Earlier I wrote about how a paper circulated to ministers before Chequers makes clear that the UK’s plan to follow a ‘common rulebook for all goods including agri-food’ with the EU ‘would not allow the UK to accommodate a likely ask from the US in a future trade deal’ as the UK would be unable to recognise the US’s ‘array of standards’.
But Number 10 are absolutely insistent that this doesn’t mean there won’t be a trade deal with the US; they also say that senior figures in government and trade experts are confident that a deal could still be done and that Theresa May wouldn’t be talking to Donald Trump about a trade deal next week if one wasn’t possible. They maintain that the inability to accommodate this American ask won’t prevent a post-Brexit trade deal with the US.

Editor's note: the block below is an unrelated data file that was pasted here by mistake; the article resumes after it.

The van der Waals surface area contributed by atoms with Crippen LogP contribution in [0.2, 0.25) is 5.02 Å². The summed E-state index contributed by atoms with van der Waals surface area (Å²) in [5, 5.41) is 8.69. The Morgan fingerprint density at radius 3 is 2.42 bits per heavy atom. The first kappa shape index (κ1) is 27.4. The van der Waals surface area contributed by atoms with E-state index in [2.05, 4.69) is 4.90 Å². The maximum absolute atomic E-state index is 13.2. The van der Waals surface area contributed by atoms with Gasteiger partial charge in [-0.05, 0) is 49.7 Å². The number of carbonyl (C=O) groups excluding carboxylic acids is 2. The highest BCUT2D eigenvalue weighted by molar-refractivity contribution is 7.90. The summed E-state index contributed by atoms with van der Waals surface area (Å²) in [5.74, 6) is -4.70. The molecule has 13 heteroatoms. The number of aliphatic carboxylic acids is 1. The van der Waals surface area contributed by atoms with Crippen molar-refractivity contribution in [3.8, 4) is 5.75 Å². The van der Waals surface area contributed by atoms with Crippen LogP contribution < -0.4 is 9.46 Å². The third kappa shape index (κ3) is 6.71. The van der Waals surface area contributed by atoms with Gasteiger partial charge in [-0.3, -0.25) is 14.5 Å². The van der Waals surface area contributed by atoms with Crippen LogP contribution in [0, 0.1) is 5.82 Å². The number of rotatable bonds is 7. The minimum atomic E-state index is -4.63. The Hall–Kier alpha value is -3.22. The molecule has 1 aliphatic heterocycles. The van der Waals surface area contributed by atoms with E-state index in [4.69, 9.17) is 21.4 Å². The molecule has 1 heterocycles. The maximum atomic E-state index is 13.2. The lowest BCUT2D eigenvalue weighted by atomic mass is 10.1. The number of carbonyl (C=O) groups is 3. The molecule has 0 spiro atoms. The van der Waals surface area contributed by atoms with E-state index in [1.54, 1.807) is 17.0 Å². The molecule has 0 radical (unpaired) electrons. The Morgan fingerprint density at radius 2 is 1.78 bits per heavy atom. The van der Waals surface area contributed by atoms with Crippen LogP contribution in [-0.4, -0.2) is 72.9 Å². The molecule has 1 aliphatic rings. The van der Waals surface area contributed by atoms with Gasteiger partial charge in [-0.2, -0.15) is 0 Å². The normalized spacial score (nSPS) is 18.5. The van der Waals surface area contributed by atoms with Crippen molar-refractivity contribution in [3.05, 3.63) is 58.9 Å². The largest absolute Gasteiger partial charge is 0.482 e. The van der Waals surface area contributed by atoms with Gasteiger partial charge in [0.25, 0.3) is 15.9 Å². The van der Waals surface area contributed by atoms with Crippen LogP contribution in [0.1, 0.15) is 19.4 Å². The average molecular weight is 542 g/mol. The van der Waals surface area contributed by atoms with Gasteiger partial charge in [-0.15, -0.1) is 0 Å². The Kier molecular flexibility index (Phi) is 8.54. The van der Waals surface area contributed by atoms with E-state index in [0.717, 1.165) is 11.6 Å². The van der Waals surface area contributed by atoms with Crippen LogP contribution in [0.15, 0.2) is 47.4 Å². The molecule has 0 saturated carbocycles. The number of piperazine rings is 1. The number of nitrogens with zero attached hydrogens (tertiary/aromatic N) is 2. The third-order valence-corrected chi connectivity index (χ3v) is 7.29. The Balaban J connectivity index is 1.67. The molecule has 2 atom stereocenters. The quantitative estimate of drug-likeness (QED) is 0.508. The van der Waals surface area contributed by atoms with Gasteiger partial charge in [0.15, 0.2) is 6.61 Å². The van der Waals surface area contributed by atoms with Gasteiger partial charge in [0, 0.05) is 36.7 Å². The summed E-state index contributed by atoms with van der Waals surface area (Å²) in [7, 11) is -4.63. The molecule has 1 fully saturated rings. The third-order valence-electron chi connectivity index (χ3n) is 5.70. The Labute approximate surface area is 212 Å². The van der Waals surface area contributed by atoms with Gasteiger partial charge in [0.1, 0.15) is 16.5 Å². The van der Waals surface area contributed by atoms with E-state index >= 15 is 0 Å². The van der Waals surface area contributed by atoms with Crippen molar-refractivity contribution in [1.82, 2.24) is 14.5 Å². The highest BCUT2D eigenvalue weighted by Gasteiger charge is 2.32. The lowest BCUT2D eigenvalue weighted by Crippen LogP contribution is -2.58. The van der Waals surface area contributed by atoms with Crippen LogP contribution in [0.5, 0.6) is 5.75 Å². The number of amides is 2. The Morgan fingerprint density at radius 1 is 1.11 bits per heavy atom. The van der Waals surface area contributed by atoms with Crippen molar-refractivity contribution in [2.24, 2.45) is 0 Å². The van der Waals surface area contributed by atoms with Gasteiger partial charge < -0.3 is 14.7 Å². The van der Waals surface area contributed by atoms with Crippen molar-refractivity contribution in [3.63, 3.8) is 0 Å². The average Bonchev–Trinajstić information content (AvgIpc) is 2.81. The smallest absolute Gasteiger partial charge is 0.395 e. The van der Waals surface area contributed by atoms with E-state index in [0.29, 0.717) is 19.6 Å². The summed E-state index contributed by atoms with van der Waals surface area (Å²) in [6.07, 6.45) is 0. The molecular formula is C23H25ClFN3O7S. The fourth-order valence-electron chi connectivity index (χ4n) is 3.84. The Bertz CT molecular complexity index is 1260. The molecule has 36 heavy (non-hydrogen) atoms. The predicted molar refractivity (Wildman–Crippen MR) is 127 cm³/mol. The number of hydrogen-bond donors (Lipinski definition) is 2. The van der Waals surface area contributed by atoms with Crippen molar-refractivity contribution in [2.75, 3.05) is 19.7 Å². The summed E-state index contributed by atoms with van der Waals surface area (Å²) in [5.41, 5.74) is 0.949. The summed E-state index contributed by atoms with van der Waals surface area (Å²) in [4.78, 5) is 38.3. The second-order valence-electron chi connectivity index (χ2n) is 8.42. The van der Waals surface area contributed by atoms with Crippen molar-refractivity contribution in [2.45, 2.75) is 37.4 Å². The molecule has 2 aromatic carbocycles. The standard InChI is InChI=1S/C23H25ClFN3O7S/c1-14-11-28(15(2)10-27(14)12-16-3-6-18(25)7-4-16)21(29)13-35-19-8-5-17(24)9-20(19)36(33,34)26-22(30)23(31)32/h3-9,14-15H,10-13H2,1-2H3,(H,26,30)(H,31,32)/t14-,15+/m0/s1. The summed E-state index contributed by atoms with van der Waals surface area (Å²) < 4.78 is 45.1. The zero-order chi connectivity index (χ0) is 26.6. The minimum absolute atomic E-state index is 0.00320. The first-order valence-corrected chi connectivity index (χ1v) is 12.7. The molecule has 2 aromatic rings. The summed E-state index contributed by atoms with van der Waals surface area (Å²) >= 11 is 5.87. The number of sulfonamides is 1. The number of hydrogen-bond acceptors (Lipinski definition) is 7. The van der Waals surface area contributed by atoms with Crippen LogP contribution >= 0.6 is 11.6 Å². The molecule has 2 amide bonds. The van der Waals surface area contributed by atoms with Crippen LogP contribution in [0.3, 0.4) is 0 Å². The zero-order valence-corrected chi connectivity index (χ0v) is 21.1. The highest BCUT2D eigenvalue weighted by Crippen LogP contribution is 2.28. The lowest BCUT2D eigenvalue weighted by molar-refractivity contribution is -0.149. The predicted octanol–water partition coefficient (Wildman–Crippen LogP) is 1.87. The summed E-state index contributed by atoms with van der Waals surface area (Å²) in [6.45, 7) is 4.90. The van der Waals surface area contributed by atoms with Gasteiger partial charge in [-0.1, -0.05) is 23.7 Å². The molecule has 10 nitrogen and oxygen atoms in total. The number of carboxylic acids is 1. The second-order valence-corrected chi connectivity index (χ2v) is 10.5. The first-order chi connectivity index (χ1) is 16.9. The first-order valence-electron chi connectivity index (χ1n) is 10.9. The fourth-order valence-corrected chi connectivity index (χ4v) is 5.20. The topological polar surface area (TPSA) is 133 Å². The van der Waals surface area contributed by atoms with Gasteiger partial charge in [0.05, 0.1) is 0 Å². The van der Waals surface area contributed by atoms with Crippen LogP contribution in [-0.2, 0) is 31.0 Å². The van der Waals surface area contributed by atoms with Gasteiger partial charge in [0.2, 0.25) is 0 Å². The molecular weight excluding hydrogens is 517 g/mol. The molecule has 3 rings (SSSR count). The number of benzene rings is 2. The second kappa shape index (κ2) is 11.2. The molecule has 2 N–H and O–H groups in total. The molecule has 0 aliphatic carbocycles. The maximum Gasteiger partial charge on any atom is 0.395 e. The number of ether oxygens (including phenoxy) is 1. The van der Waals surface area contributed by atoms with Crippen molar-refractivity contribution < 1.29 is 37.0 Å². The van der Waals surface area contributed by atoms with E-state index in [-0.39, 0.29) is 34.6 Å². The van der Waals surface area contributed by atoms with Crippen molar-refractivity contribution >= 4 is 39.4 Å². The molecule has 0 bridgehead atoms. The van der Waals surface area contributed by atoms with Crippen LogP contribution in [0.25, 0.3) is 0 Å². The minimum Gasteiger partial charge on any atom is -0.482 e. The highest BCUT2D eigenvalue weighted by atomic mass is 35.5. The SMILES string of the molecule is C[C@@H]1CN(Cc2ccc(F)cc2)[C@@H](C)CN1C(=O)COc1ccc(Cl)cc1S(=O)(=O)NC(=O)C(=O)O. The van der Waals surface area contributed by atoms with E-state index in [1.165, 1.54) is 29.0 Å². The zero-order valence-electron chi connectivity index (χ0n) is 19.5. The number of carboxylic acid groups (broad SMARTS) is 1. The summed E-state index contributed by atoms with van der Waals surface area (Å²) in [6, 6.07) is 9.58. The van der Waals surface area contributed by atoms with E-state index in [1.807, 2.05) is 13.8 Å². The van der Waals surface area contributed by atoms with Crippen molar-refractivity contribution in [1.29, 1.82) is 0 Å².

Now the US does push very hard for all trade deals to recognise its standards —something that one would expect to be even more of the case under this president. But Number 10 is adamant that the nature of the US / UK relationship means that a comprehensive free trade deal with the US can be done despite this restriction.